It’s getting hard to summon up the enthusiasm for these superhero movies. There’s just so many of them. Oh and why must each one start with a convoluted origin story? Over the last 10 years we’ve seen as many as 11 comic book adaptations come out in a single year. That was 2011. Since then the sheer number of offerings has declined so perhaps we’re in a bubble that’s about to burst. That’s a shame because a few have ranked among my favorites in a given year. Guardians of the Galaxy is an example that transcends the genre. Unfortunately that’s an exception. For every Avengers there’s an Avengers: Age of Ultron. Which leads me to the latest offering. Ant-Man isn’t terrible but it is far from required viewing.
Even though former systems engineer Scott Lang has been released from prison, he’s a good guy at heart. His crime? Breaking into a shady corporation and transferring money back to workers who deserved it. So he’s like a modern day Robin Hood. Now that he’s a free man, he’s determined to help support his young daughter. She’s an adorable little moppet that gets ample screen time to be cute. Continuing the family angle there also former S.H.I.E.L.D. Agent Hank Pym (Michael Douglas) and his adult daughter Hope van Dyne (Evangeline Lilly). They have some unresolved issues to work out too.
How about some more great actors cast as random people? Michael Pena is conspicuous as a member of Scott’s heist team. Pena emphasizes his ethnicity by speaking with an exaggerated Mexican accent. His sidekick character will either be amusing or cringeworthy depending on your tolerance for ethnic stereotypes. My audience giggled. I was quiet. But this is Scott Lang’s story. Apparently stealing things is his sole hope of earning a living. First Scott steals a suit that shrinks him down to microscopic size. Then he uses the technology to steal more things. Yup. Ant-Man is a heist film.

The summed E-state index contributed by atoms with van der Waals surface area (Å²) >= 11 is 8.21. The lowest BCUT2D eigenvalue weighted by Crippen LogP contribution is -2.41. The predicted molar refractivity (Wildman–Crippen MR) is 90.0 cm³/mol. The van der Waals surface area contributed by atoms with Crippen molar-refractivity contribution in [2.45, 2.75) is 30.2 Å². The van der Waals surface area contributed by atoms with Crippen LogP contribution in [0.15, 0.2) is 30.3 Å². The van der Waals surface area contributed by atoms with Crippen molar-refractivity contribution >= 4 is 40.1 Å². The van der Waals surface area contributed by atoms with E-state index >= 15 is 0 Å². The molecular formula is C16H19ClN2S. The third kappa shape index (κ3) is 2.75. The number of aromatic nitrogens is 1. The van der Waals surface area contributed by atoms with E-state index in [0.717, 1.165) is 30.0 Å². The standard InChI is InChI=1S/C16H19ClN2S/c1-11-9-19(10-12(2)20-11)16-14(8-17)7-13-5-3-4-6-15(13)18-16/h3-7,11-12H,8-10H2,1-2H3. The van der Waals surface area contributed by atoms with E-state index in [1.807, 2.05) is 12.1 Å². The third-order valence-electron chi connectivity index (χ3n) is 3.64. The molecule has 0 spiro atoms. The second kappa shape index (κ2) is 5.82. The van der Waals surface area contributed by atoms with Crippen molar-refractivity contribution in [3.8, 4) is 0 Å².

The best moments involve humor. Yet the giggles are pitched at very young viewers, the humor marked by a jejune mentality. “Whoa! I can’t believe things that are usually small now look big!” is that what the audience is supposed to think. Personally I couldn’t stop thinking this feels like a made for TV movie for the Disney channel. With a few judicious edits for language, this PG-13 could easily be PG. The script has a favorably lighthearted attitude at least. “Isn’t the idea of a tiny masked vigilante kind of stupid?” it winks at us. Part of you laughs with the filmmakers because sometimes they’re in on the joke, and part of you snickers at them because sometimes they aren’t. The action is really generic. No conflict is ever too complicated that it can’t be resolved with another fistfight. There’s several. Each one is uniquely staged I suppose. Call it Honey I Shrunk the Superhero! But if that’s the only novelty that this picture can offer (and it is) then that’s hardly innovation. Ant-Man is a boilerplate superhero production. It reinforces the (unfair) accusation that, if you’ve seen one costumed crime fighter film, you’ve seen them all.